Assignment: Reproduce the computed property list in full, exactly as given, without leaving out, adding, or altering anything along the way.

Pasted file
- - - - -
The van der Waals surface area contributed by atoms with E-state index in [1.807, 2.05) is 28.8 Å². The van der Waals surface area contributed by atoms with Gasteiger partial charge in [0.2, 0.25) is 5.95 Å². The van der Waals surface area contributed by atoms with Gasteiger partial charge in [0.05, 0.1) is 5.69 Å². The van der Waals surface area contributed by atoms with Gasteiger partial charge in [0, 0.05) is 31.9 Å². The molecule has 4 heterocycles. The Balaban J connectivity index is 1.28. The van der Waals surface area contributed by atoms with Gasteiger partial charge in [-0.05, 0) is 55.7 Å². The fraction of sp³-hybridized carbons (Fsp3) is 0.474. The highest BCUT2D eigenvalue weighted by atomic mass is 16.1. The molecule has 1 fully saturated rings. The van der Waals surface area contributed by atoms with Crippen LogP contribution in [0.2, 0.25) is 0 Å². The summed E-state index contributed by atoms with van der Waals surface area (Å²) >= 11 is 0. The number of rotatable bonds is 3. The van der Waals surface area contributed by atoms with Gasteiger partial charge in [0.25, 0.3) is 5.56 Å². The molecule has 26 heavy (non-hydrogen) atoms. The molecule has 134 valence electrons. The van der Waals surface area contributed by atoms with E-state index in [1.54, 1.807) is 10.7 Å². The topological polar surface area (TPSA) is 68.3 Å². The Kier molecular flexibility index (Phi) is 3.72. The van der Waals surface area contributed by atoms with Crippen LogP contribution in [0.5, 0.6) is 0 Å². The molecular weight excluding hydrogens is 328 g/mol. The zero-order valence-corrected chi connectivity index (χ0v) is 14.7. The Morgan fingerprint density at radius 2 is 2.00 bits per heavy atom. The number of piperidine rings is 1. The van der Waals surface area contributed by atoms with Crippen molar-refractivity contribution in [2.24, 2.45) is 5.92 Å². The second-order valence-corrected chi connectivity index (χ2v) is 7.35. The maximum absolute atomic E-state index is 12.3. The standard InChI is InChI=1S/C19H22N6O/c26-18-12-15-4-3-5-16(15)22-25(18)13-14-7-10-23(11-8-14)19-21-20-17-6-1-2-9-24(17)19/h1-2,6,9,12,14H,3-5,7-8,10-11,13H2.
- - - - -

The van der Waals surface area contributed by atoms with E-state index in [1.807, 2.05) is 28.8 Å². The van der Waals surface area contributed by atoms with Gasteiger partial charge in [0.2, 0.25) is 5.95 Å². The van der Waals surface area contributed by atoms with Gasteiger partial charge in [0.05, 0.1) is 5.69 Å². The van der Waals surface area contributed by atoms with Gasteiger partial charge in [0, 0.05) is 31.9 Å². The molecule has 4 heterocycles. The Balaban J connectivity index is 1.28. The van der Waals surface area contributed by atoms with Gasteiger partial charge in [-0.05, 0) is 55.7 Å². The fraction of sp³-hybridized carbons (Fsp3) is 0.474. The highest BCUT2D eigenvalue weighted by atomic mass is 16.1. The molecule has 1 fully saturated rings. The van der Waals surface area contributed by atoms with Crippen LogP contribution in [0.2, 0.25) is 0 Å². The summed E-state index contributed by atoms with van der Waals surface area (Å²) >= 11 is 0. The number of rotatable bonds is 3. The van der Waals surface area contributed by atoms with Gasteiger partial charge in [0.25, 0.3) is 5.56 Å². The molecule has 26 heavy (non-hydrogen) atoms. The molecule has 134 valence electrons. The van der Waals surface area contributed by atoms with E-state index in [1.54, 1.807) is 10.7 Å². The topological polar surface area (TPSA) is 68.3 Å². The Kier molecular flexibility index (Phi) is 3.72. The van der Waals surface area contributed by atoms with Crippen LogP contribution in [0.5, 0.6) is 0 Å². The molecular weight excluding hydrogens is 328 g/mol. The zero-order valence-corrected chi connectivity index (χ0v) is 14.7. The Morgan fingerprint density at radius 2 is 2.00 bits per heavy atom. The number of piperidine rings is 1. The van der Waals surface area contributed by atoms with Crippen molar-refractivity contribution in [2.24, 2.45) is 5.92 Å². The second-order valence-corrected chi connectivity index (χ2v) is 7.35. The maximum absolute atomic E-state index is 12.3. The standard InChI is InChI=1S/C19H22N6O/c26-18-12-15-4-3-5-16(15)22-25(18)13-14-7-10-23(11-8-14)19-21-20-17-6-1-2-9-24(17)19/h1-2,6,9,12,14H,3-5,7-8,10-11,13H2.